In this series we are following Ben Kama as he takes us on the journey of a drum and bass track from sketching out initial ideas all the way through to the final production. Along the way we will learn about his techniques, listen to the various stages of the track as it progresses, and follow through all the highs and frustrations of putting a piece of music together.
In the first section we laid down the basics of a bassline for our track. In this part we will be starting to put together the drums to really pat down the foundations.
Entry #2: The beat generation
I was keen to continue from the simple bassline I made earlier but haven't really had time to open FL Studio after the last time. So now when I had the whole day to myself I started early (after noon which is early for me on saturday), while suffering from a mild hangover. First I listened to the clip I had done and spotted a nice zippy sound which came from the rising bass copy carrying over just a moment into the drop. I copied that and put it aside for later use.
Then I started searching for drums. I also had the smallest thought of doing something else with the bass still, but for now I had to push that thought aside and concentrate on moving forward. I'll likely return to the bass at a later stage.
I dropped 2 kicks into the track, first I thought of layering them together (both are from Goldbaby MPC60 Vol 3 that I won from a competition on dnbforum.com) but they sounded good separately so I started to build on those. Here you can hear how the beat progressed, I just kept on dropping some percussion samples on it and trying to find good spots for them. When I was content with that I felt it needed more so I just pulled up a breakbeat loop and sliced that to give more character to the beats. There's no processing on the drums rest from a highpass filter on the break.
After a short break again, the break didn't fit with the Subwave'sque feel of the rest of the drums so I toned it down a bit and went for more of weird percussions, and went crazy with the ones already there. I added delays and reverbs, distortions, little bleeps, reversed some hits etc. I also found a use for the little clip I cut in the beginning, it worked nicely as a percussive addition. I boosted the sub on the bass just a notch too. Here's the full loop so far:
Once the I was happy with the beats I went back to the bass sound. I opened the sampler and for some reason the whole line sounded really different, with a ravey kind of basement reverb - maybe it was due to mixer settings or I had changed the modulations... I really can't remember why, but it sounded really cool (with the same sequence as before) so I just had to record that too! I made a few changes to keep things interesting.
A happy accident again, if ever there was one. I thought I could use both the original and this new bit, maybe bring it in later in the tune. At this point the base of the track was pretty much laid down already, but now it was time for something much more difficult - to come up with something to make it stand out, something to remember it by. While vocals are always cool, the theme here wasn't really asking for something like that. I wanted to come up with something of my own, and the phrase "I am not a machine, I am a man" has been going through my head every time I produce for a few weeks now. So I recorded my voice and tried to modulate it to bits.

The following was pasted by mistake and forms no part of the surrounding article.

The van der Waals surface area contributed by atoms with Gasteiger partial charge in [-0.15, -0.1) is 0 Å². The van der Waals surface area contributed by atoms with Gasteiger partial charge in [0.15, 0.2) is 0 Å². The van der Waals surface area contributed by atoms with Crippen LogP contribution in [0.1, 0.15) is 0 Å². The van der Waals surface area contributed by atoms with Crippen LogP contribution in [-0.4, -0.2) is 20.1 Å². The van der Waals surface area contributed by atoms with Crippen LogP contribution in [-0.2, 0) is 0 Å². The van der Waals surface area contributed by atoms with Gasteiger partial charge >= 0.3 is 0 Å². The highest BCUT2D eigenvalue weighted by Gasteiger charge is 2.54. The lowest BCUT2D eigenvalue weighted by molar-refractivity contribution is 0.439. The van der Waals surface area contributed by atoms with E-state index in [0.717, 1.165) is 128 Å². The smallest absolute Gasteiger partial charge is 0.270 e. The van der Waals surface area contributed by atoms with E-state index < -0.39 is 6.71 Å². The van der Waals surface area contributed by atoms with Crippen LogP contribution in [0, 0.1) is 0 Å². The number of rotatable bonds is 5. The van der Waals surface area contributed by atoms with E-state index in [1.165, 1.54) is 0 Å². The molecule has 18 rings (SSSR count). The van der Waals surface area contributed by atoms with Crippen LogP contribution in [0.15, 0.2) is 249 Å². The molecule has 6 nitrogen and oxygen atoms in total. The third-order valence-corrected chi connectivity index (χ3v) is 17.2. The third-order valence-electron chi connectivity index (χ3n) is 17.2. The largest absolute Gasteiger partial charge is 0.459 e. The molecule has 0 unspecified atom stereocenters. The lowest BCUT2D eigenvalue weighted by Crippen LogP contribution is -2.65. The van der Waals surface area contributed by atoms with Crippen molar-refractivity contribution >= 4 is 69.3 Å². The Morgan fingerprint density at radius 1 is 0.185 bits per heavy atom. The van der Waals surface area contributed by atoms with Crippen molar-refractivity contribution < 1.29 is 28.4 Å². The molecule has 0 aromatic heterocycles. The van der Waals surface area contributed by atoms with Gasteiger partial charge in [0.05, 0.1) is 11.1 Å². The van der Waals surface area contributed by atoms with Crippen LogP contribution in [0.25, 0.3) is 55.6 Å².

If you want to know the details - it's been tripled, pitchshifted to different pitches, compressed, bitcrushed, has a very fast LFO notch filter, a few comb filters and a reverb. I'm not sure yet if I'll be using it. Time will tell.
As I said, the bass and beats were good up to a point where I was thinking either to call it a day or continue with adding something to the skeleton. I felt it needed some kind of melodic synth so I popped out the same Predator VSTI that I had used earlier and checked if the old preset sounded any good. I use it a lot and for example the bass on Backbone was done with it. I simply browsed the presets until I found a stab that felt nice. Added a big church impulse reverb to it, compressed to make the verb tail stand out more, and it was done.
It worked so painlessly that I felt like adding 1 more thing before finishing, and I thought that a shaker might work. I remembered a package of percussion loops and found a cabasa that might do the trick. I sliced it and broke the flow of it to suit the beats better. It only needed some EQ boosting on the treble to make it slice through. Add to that some work with a drop-in - the basics, some automations to the synth (playing with the 2nd oscillator FM mod), stripped down beats and the robotic voice. I also extended the track with the bass sound I recorded for this session to 2 times, and to go the second time without any FX modulation apart from a little sub boost, sounded pretty hard that way and I liked it. I added the cloned bass sound from the intro on top of that to change it a bit more.
All in all, quite pleased with the results of the day. It didn't come out quite as I planned, as I'm used to trying to make beats always sound big, and use a lot of funk breaks and rolling drums. But if it sounds good, don't fix it I always say. For now I have no idea what I will do on the next session but I guess it'll come to me in time. Until next time!